State Treasurer Curtis Loftis said Friday he has been cleared of any wrongdoing after the state Attorney General’s Office found no evidence of a “pay-to-play” scheme in the agency which handles the state’s pension funds.
“Based upon a review of the report by SLED and its attachments, this Office has concluded that there was no activity which warrants action by this Office,” John McIntosh, the chief deputy attorney general, wrote in a letter to State Law Enforcement Division chief Mark Keel.
The investigation into the six-member South Carolina Retirement System Investment Commission began late last year after Loftis recommended two investment groups that were later represented by a Charleston political consultant who had been acting as an unpaid advisor for him.
The Commission had asked the Attorney General’s Office to look into the matter after an unnamed pension consultant in New York said that advisor Mallory Factor had approached the consultant. According to the consultant, the New York firm was promised it would be considered for a state contract to manage part of the fund if it paid Factor a fee to represent them.
Loftis claimed the investigation was a witch hunt by others on the commission against him. He questioned the timing of reports that detailed the investigation in February. Those reports came as the state Senate was considering a proposal to remove Loftis from the commission. That proposal eventually failed 34-10.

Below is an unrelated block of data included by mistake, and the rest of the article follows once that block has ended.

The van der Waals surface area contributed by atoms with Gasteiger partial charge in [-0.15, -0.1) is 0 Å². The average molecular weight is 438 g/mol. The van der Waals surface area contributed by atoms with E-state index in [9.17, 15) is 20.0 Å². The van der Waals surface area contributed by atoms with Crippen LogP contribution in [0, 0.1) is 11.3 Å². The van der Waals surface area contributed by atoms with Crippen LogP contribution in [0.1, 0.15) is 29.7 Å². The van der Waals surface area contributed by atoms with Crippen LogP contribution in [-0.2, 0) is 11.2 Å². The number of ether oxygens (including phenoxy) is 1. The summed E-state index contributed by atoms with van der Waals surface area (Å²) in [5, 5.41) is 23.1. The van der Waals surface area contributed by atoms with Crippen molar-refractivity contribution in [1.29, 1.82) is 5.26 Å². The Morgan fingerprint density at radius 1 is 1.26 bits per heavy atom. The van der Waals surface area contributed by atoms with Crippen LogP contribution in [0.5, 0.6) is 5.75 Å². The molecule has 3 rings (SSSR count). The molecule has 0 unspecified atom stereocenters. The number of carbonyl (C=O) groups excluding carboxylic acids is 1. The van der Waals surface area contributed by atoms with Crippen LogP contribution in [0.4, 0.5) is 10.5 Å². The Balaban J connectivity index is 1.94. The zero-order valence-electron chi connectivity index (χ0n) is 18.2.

“In a $25 billion fund, there are lots of questions always being taken on,” Loftis told South Carolina Radio Network, “This was a question that was simply administrative review. But politics got involved.”
Specifically, Loftis accused the commission’s vice-chairman Reynolds Williams of “shopping the story” to reporters at the time.
However, Williams strongly denied the claim when reached Friday. “That is ludicrous. I categorically deny it and it’s typical of a politician trying to score political points off other people,” he said, “I never once called any reporter anytime, anywhere, about it.”
Williams said the commission–including Loftis– had voted unanimously to forward the investigation to the Attorney General’s Office. “I never encouraged anybody to investigate it, other than by casting my vote.”
“I think he (Loftis) just has a paranoid delusion about it, frankly.”
Loftis said the pension consultant who had questioned Factor’s involvement was a longtime friend of the commission’s former CIO Bob Borden. Loftis had publicly criticized Borden’s large salary and under-the-table dealings last year. Borden eventually resigned to work in the private sector in December.
Friday’s actions were the latest chapter in what has been a very public feud between Loftis and Williams. The vice-chairman had previously called for the Treasurer’s position to be removed from the commission, saying the other members are required to have an extensive financial background, while the Treasurer does not. Williams instead wants a sixth member to be appointed by the Treasurer’s Office.
SCRSIC Chairman Allen Gillespie said the agency had no comment Friday.
Loftis said he will continue his fight to make the fund’s dealings more public. “Big battles are always bloody and I know every time I fight one of them I’m going to leave a few pounds of my carcass on the Statehouse steps.”